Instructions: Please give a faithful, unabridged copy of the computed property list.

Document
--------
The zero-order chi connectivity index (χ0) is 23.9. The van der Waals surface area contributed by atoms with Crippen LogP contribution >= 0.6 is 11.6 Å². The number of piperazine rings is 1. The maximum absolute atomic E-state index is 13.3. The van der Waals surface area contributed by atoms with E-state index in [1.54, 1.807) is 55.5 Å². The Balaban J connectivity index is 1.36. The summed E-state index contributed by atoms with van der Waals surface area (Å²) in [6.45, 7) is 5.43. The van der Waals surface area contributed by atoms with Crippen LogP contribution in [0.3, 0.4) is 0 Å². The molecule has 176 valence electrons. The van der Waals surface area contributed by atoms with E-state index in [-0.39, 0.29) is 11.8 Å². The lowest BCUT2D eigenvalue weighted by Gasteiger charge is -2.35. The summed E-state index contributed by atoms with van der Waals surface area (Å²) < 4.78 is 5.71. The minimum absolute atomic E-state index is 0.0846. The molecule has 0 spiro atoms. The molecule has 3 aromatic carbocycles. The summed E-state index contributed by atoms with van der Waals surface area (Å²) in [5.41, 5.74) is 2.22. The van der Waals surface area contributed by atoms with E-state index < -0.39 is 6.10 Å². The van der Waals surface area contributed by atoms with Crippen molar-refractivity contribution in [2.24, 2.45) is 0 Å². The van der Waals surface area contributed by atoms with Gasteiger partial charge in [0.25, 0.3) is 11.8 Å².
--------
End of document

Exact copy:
The zero-order chi connectivity index (χ0) is 23.9. The van der Waals surface area contributed by atoms with Crippen LogP contribution >= 0.6 is 11.6 Å². The number of piperazine rings is 1. The maximum absolute atomic E-state index is 13.3. The van der Waals surface area contributed by atoms with E-state index in [1.54, 1.807) is 55.5 Å². The Balaban J connectivity index is 1.36. The summed E-state index contributed by atoms with van der Waals surface area (Å²) in [6.45, 7) is 5.43. The van der Waals surface area contributed by atoms with Crippen LogP contribution in [0.3, 0.4) is 0 Å². The molecule has 176 valence electrons. The van der Waals surface area contributed by atoms with E-state index in [-0.39, 0.29) is 11.8 Å². The lowest BCUT2D eigenvalue weighted by Gasteiger charge is -2.35. The summed E-state index contributed by atoms with van der Waals surface area (Å²) < 4.78 is 5.71. The minimum absolute atomic E-state index is 0.0846. The molecule has 0 spiro atoms. The molecule has 3 aromatic carbocycles. The summed E-state index contributed by atoms with van der Waals surface area (Å²) in [5.41, 5.74) is 2.22. The van der Waals surface area contributed by atoms with E-state index < -0.39 is 6.10 Å². The van der Waals surface area contributed by atoms with Crippen molar-refractivity contribution in [2.24, 2.45) is 0 Å². The van der Waals surface area contributed by atoms with Gasteiger partial charge in [0.25, 0.3) is 11.8 Å².